Ausable Chasm: “Grand Canyon of the Adirondacks”

From the History of Clinton and Franklin Counties, New York by Duane Hamilton Hurd, published in 1880, here is an elaborate, beautifully worded description of Ausable Chasm in Ausable, New York:

The town [of Ausable] boasts some of the finest natural scenery to be found in the world – one of the most sublime natural curiosities, the Ausable Chasm, the favorite resort of numerous tourists, being situated in its southeastern section. The Great Ausable River, in its impetuous course to [Lake Champlain], here breaks a passage through the solid Potsdam sandstone, towering many feet above its bed, and follows a rugged and irregular channel for a distance of nearly two miles. At several places the river is compressed to a width of less than 30 feet. The river plunges into the chasm in a succession of beautiful falls of from 60 to 80 feet in height, and struggles through the tortuous channel, foaming and tearing and whirling over its rocky bed as though bent on freeing itself from the thraldom of the gigantic cliffs which overhang it. By means of artificial stairways, galleries, and bridges, erected and owned by a party of Philadelphia gentlemen, and by boats, this stupendous work of nature may be traversed its entire length.

This freak of nature is but one of a system of rents in the earth’s surface that extend over the northern portion of the State…. The walls, that are now from 10 to 15 feet apart, were undoubtedly some time united and solid; projections on the one hand are often faced by corresponding depressions on the other; layers of rock on one side are duplicated on the other. Professor Emmons, State geologist, found here petrified specimens of the lowest or first orders of animal life, and ripple-marks made when the rock was in its plastic state; above these, in successive layers, towers 70 feet of solid rock.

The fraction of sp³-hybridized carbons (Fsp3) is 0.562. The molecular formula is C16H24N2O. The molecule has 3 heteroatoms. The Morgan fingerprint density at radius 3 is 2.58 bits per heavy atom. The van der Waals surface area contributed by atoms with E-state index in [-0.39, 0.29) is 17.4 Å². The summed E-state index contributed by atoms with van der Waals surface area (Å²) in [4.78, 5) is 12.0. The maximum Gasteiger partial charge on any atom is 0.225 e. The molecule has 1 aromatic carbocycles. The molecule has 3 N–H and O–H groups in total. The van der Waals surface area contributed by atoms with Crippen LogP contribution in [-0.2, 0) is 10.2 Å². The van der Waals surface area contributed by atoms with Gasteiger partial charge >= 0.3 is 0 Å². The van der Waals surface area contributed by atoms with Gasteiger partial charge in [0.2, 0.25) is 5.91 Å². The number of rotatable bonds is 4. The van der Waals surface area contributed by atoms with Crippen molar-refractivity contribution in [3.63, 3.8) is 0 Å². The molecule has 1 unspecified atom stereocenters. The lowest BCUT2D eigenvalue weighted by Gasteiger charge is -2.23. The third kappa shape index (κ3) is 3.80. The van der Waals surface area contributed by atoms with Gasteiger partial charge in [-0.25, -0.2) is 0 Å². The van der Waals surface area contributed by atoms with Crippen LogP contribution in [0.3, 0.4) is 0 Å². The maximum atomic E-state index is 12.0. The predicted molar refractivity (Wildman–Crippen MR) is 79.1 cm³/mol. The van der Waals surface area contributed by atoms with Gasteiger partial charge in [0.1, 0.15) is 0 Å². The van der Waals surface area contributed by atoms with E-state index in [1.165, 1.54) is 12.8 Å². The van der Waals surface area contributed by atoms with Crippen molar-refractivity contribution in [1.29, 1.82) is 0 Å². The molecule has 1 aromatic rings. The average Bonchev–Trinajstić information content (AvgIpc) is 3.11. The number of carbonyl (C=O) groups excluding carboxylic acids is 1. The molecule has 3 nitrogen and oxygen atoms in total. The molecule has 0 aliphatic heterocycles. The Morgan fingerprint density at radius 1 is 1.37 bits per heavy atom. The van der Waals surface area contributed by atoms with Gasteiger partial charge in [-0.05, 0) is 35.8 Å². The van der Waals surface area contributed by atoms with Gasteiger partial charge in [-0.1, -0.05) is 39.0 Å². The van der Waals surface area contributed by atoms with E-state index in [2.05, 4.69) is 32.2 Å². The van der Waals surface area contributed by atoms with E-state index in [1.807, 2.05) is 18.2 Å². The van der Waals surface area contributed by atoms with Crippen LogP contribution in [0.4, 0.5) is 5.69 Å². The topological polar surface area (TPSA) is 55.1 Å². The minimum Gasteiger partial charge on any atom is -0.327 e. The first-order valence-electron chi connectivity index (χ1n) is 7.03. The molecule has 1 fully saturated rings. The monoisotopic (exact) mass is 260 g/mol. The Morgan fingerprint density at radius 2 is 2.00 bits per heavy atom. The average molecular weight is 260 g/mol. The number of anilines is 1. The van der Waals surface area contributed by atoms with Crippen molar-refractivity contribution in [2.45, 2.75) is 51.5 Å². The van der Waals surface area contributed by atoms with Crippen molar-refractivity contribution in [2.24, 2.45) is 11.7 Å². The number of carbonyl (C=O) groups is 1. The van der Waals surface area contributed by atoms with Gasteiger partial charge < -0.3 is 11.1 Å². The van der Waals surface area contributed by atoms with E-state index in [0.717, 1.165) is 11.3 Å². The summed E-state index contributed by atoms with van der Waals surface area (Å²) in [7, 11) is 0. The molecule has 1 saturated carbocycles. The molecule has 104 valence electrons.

Popular with photographers (see Ausable Chasm on Flickr and Ausable Chasm on SmugMug), the Chasm is also often featured in landscape painting, including the work of Adirondack artist Emmett Pine (see Emmett Pine: The Keeseville Ausable Chasm and Lake Champlain Railroad), and Hudson River School painter Benjamin Champney (see Benjamin Champney: Ausable Chasm).

I took these photos from the bridge over the Ausable River and from the surrounding property. Select any of the images below to begin a slideshow.

Thanks for reading! More soon!

Twisted Trees and Woodlands

The Point Au Roche State Park in northern New York contains a nature preserve with hiking trails, covering about five square miles along the shores of Lake Champlain. The hiking trails take you through distinct landscapes that change dramatically as you walk from the nature center entrance to the lake, and include a marshland (see Frogs on Logs, whose pictures were taken as the frogs soaked up some sunshine in the marsh);  areas full of shrubs and wild vines; a peaceful pine forest with a thick bed of discarded pine needles covering the forest floor; and shoreline trails where the effects of the wind blowing in from Lake Champlain have a unique twisting impact on the trees growing nearby as well as on the remnants of those that have fallen and broken.

I’ve always enjoyed exploring woodlands; there’s nothing quite like entering the shaded quiet of a few acres of pine trees as a hush falls around you. Sometimes I’ll walk the same trails both with and without a camera. Without a camera, I think I get a better sense of the scope and complexity of the woodlands. With it, I tend to look closely at the details: shapes, colors, textures, and contours that — for me — evoke a sense of what that space was like to stand in and observe.

I have several thousand pictures of this area. I pulled out a few, continued my Lightroom experiments and jazzed them up a bit. Enjoy!

Northern New York landscapes (and Lightroom experiments)

Last week, I bought the Lightroom Classic CC Video Book by Tony Northrup to learn more about some of the features of Adobe Lightroom CC that I haven’t used much or didn’t feel like I understood. The book and accompanying video cover a lot of ground, and I’m only through the first quarter or so, but I decided to try using what I learned so far about radial and graduated filters; adjusting hue, saturation, and luminance; adjusting sharpness; and working with noise reduction. The photos below were taken in northern New York during several trips to visit my family and seemed like decent landscape photos to try out some of the techniques. You can select the first image to begin a slideshow.

The videos and book show detailed practical examples of enhancing photos Lightroom. I learned a lot in a few hours, much more than I’ve been able to figure out on my own, and paused the video often to experiment with my own photos. Below are a couple of before and after images for comparison (the last two gallery pictures above). Click the first image and page through all four to see the effects of the adjustments I applied in Lightroom. One thing that fascinates me is that these adjustments helped restore the images so they match how I remember these scenes … or at least how I think I remember them!

Thanks for reading and taking a look.

Bye for now!